TORONTO - The SNC Lavalin scandal is like the eruption of a nest of parasites that has been feeding within our political and societal body politic for far too long.
All Canadians are touched and affected by it, revealing a culture of bribery and corruption, a national disgrace that now defines us all; even if it seems to come from a particular geographic part of the country - at least when it comes to the “big dollars”.
It is not new. Our political overseers, unfortunately, “justify” (or excuse) illegal, unethical or immoral behaviour in the name of safeguarding “jobs”.
Hogwash. No one gets elected in the name of tolerating, or indeed promoting, a culture of excessive cupidity that works to the detriment of collective values and goals we nurture as the foundation- stones of our society and our culture.
There is a reason why we do not accept the notion that “ill gotten gains” ill-gotten have a place in our society. We strive for “rule of law”, “due process”, respect for human dignity and the right of others to enjoy the same privileges we demand for ourselves.
The concept of “might is right” is inimical to those values and ingrains abuses against the “weaker” more vulnerable among us. In the past, we chose to protect ourselves with a “wall of probity”, sometimes damaged but respected even by those beyond our borders whose ethic might be more tolerant.
Perhaps a tad “boy scout…ish”, but it helped us discipline ourselves. Our laws govern our behaviour abroad as well. In the ‘90s we enacted legislation that criminalized convictions for participating or encouraging sex-tourism with minors or unconsenting adults – sex slavery.
In other words, you would be guilty here if you committed that crime, irrespective of where it took place. That principle applies to business practices as well.
Companies whose “aggressive lobbying” crosses the line into outright bribery erode democratic rights, undermine the rule of law and lead to exploitation of people.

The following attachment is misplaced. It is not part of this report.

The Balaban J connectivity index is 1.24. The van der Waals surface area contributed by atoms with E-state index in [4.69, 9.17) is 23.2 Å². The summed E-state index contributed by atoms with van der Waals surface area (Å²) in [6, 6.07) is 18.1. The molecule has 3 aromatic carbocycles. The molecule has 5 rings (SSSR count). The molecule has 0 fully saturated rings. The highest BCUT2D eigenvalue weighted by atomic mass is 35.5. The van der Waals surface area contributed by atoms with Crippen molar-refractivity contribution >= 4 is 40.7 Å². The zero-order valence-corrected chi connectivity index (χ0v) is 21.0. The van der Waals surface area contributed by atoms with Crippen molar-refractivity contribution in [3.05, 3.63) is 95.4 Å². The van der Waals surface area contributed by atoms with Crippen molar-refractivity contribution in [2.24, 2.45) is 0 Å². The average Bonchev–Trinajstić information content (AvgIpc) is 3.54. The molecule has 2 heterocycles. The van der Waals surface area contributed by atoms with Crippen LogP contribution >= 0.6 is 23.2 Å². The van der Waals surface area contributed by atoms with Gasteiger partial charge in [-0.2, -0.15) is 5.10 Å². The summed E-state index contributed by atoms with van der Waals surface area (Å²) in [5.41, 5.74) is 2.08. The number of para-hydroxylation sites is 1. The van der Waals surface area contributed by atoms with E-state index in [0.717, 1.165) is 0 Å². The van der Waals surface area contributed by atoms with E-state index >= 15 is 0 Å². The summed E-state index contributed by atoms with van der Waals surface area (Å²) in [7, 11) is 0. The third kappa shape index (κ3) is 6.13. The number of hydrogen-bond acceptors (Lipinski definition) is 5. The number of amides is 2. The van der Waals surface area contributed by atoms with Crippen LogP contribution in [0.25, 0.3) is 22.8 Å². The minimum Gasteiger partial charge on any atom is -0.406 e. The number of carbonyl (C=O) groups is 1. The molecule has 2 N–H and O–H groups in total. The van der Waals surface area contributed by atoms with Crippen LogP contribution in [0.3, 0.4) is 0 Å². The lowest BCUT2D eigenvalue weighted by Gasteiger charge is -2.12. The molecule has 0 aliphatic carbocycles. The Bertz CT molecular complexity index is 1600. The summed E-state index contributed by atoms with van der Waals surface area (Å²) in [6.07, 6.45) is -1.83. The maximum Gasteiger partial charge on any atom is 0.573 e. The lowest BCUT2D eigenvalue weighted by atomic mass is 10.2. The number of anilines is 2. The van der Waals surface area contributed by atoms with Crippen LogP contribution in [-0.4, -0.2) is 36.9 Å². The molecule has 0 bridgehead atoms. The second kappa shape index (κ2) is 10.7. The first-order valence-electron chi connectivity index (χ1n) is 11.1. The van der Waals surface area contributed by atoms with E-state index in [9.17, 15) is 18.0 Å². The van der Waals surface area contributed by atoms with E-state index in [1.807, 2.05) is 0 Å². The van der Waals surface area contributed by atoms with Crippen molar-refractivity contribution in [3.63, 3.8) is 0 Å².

SNC Lavalin has profited mightly from its activities in political “hell-holes” like Libya, Bangladesh, even Brazil., while engaging in practices that we would not tolerate in Canada.
It is not clear whether companies like SNC Lavalin generate the social conditions in those countries that we rightly deplore or whether they merely exploit a fetid situation for market gain. What are clear are the abominable conditions under which local populations are forced to endure.
If SNC Lavalin and others are allowed to escape their moment of scrutiny and accountability because someone here interfered with the judicial process, then we have transferred responsibility unto us.
In any normal circumstance, if an interested party were to intervene with a judge on a matter before him/her, outside the courtroom, that individual would be charged with obstruction of justice.
That is what lies at the base of the Jody Wilson-Raybould case. As former Minister of Justice and Attorney General for Canada, she apparently refused to be persuaded by any “consideration” that did not emanate from a trial where facts, proven or disputed, would survive the light of examination.
Good for her to resist.